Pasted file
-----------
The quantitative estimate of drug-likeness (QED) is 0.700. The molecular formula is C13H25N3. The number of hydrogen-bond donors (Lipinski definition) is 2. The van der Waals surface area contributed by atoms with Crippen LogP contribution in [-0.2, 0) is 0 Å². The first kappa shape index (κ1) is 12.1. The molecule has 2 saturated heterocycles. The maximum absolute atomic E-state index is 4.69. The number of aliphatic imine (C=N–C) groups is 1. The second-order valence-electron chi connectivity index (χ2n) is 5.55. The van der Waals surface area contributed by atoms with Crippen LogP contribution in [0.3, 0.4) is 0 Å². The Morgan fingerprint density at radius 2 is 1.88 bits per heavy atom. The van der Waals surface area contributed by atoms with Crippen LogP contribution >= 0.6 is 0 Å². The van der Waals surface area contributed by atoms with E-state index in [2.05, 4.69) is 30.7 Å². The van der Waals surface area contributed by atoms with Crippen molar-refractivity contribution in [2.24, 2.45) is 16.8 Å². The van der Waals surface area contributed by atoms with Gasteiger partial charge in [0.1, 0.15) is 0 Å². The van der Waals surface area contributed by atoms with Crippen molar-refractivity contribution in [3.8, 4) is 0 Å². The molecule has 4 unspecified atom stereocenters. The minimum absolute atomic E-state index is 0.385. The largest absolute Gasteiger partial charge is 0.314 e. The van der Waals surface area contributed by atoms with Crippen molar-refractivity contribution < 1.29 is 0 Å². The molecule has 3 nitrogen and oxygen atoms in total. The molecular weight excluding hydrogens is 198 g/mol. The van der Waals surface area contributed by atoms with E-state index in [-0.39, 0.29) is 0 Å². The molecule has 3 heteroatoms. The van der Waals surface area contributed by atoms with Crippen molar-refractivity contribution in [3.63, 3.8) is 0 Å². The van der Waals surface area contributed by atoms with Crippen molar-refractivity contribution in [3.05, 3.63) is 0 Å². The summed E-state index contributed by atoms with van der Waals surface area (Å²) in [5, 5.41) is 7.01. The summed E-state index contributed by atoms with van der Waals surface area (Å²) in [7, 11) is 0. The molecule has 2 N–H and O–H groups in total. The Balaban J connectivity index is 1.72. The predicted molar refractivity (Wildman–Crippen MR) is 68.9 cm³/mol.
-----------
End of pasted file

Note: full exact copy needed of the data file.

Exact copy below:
The quantitative estimate of drug-likeness (QED) is 0.700. The molecular formula is C13H25N3. The number of hydrogen-bond donors (Lipinski definition) is 2. The van der Waals surface area contributed by atoms with Crippen LogP contribution in [-0.2, 0) is 0 Å². The first kappa shape index (κ1) is 12.1. The molecule has 2 saturated heterocycles. The maximum absolute atomic E-state index is 4.69. The number of aliphatic imine (C=N–C) groups is 1. The second-order valence-electron chi connectivity index (χ2n) is 5.55. The van der Waals surface area contributed by atoms with Crippen LogP contribution in [0.3, 0.4) is 0 Å². The Morgan fingerprint density at radius 2 is 1.88 bits per heavy atom. The van der Waals surface area contributed by atoms with Crippen LogP contribution >= 0.6 is 0 Å². The van der Waals surface area contributed by atoms with E-state index in [2.05, 4.69) is 30.7 Å². The van der Waals surface area contributed by atoms with Crippen molar-refractivity contribution in [2.24, 2.45) is 16.8 Å². The van der Waals surface area contributed by atoms with Gasteiger partial charge in [0.1, 0.15) is 0 Å². The van der Waals surface area contributed by atoms with Crippen molar-refractivity contribution in [3.8, 4) is 0 Å². The molecule has 4 unspecified atom stereocenters. The minimum absolute atomic E-state index is 0.385. The largest absolute Gasteiger partial charge is 0.314 e. The van der Waals surface area contributed by atoms with Crippen molar-refractivity contribution < 1.29 is 0 Å². The molecule has 3 nitrogen and oxygen atoms in total. The molecular weight excluding hydrogens is 198 g/mol. The van der Waals surface area contributed by atoms with E-state index in [-0.39, 0.29) is 0 Å². The molecule has 3 heteroatoms. The van der Waals surface area contributed by atoms with Crippen molar-refractivity contribution in [3.63, 3.8) is 0 Å². The van der Waals surface area contributed by atoms with Crippen molar-refractivity contribution in [3.05, 3.63) is 0 Å². The summed E-state index contributed by atoms with van der Waals surface area (Å²) in [5, 5.41) is 7.01. The summed E-state index contributed by atoms with van der Waals surface area (Å²) in [7, 11) is 0. The molecule has 2 N–H and O–H groups in total. The Balaban J connectivity index is 1.72. The predicted molar refractivity (Wildman–Crippen MR) is 68.9 cm³/mol.